Glamorous Vintage Baby Names Inspired By Old Hollywood
There’s just something about the glitz of Old Hollywood that speaks to my soul. Maybe it’s the fact that everybody always seemed to look so polished, perfect, and glam … while I’m sitting over here in my yoga pants and a sweatshirt I bought on clearance at Target. But I have the feeling that even if I tried, there’s just something special about that bygone era that no amount of Spanx and hair spray can replicate.
These baby names exemplify the vintage glam of the stars who shone brightly during the Old Hollywood era. Such glamorous baby names convey the chic spirit of the times — and according to reliable trend patterns, many of these names are poised for a major comeback.
If you’re like me, and love the classy, graceful, dashing, and debonair, you’ll love these vintage baby names inspired by all types of superstar performers — and social activists — of yesteryear.
This is a unisex name, but it’s inspired by one of the biggest movie stars of the 1930s: Jean Harlow (whose name at birth was actually Harlean Harlow Carpenter). Her platinum-blonde hair gave her the reputation of the original “blonde bombshell.”
Born Greta Lovisa Gustafsson in Stockholm, Sweden, she would go on to become the legendary Greta Garbo, nominated three times for an Academy Award. Bonus: this beautiful and underrated name is once again in the public eye, thanks to environmental dynamo Greta Thunberg.
This name is a testament to the versatility of the name Elizabeth (which is a great and glamorous baby name choice in itself … just look at Elizabeth Taylor!). Ruth Elizabeth Davis grew up to be known by her nickname — you guessed it — Bette, and her acting career spanned 60 years and 100 film credits.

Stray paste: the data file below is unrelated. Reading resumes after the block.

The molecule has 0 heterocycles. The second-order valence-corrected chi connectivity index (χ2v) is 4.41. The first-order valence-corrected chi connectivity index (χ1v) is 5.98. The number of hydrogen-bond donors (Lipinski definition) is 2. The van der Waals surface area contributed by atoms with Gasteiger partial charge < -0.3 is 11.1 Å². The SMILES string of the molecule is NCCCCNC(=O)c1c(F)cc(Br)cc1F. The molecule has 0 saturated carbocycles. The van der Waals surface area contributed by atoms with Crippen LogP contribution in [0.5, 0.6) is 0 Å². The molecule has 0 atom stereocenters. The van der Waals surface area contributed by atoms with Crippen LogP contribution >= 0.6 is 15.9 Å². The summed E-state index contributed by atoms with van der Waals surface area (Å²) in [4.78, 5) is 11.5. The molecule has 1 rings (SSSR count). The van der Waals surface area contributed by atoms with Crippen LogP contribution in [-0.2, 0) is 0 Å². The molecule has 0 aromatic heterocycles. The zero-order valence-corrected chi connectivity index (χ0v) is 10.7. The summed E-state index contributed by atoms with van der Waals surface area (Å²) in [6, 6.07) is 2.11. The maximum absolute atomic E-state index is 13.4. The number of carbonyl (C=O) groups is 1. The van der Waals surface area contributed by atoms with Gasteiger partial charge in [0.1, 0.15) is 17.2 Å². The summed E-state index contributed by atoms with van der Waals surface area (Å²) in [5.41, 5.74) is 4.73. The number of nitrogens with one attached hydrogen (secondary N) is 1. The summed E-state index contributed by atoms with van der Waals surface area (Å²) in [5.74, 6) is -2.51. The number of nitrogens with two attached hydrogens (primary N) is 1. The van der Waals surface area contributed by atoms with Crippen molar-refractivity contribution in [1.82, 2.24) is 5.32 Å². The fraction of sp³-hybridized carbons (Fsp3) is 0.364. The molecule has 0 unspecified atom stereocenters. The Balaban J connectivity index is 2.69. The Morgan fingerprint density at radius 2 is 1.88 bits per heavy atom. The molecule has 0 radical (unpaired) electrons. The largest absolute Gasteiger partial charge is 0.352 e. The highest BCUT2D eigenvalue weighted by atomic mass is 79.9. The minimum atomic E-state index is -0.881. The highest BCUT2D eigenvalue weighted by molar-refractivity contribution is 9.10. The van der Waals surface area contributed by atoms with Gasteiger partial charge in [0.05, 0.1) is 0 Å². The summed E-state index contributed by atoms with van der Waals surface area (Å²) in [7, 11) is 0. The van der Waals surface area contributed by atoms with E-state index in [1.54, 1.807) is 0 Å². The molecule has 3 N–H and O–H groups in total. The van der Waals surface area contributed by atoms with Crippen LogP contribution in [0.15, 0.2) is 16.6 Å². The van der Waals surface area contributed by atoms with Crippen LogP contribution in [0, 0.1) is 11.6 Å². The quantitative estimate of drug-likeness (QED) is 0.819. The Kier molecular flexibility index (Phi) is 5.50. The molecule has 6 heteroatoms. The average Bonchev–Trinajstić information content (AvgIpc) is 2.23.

An actress of both the screen and the stage, Ingrid Bergman was the talented recipient of three Academy Awards, two Primetime Emmy Awards, a Tony Award, four Golden Globe Awards, and a BAFTA Award.
German-American actress Marlene Dietrich’s birth name was Marie Magdalene Dietrich — but her nickname was Lili Marlene, which gave way to the name she’d be known by all over the world.
In Hedy Lamarr’s case, her name was actually short for Hedwig (yes, like Harry Potter’s owl!). But though she’s best known for her stunning looks and screen presence, that’s not the coolest thing about her. This beauty also had a big, beautiful brain, and was an inventor who pioneered technology that formed the basis for the WiFi, GPS, and Bluetooth communication systems we know today.
Thanks to the recent popularity of singer Billie Eilish, this name is expected to be one of the fastest-growing girl names of 2020. But before Billie Eilish was even a gleam in her father’s eye, there was Billie Holiday, whose illustrious three-decade career as a jazz singer still influences jazz and pop music today. (Her birth name sounds just as glam, TBH; it’s Eleonora.)
Once rejected from a chorus line on the basis that she was “too skinny and too dark,” the indomitable Josephine Baker went on to become one of the most photographed women in the world, and the highest-paid entertainer in Europe. She served in the French Resistance during WWII, becoming a sub-lieutenant in the Women’s Auxiliary Air Force, before enjoying an illustrious career in the U.S. and a champion of civil rights. Oh, and did we mention she adopted twelve children in the process?! Bad. Ass. Mama.
Tallulah Brockman Bankhead was an actress who reached her highest fame on the stage, and was as renowned for her “non-traditional” behavior (which included chain-smoking and bourbon) as she was for her sharp wit and colorful personality.
Julia Jean Mildred Francis Turner traded in her birth name for a much shorter stage name: Lana. During her career which spanned 50 years, Lana Turner achieved fame as both a pinup model and actress. Change up one letter and you’ve got another classic Hollywood name: Lena, as in Lena Horne, whose 70-year career encompassed singing, dancing, acting, and civil rights activism.
This surname-turned-first-name is a perfectly gender-neutral choice; actress Greer Garson, whose birth name was Eileen Evelyn Greer Garson, was given her mother’s maiden name. From 1942-1946, Greer was one of the top ten box-office draws, nominated for six Oscar awards and winner of “Best Actress” in 1943.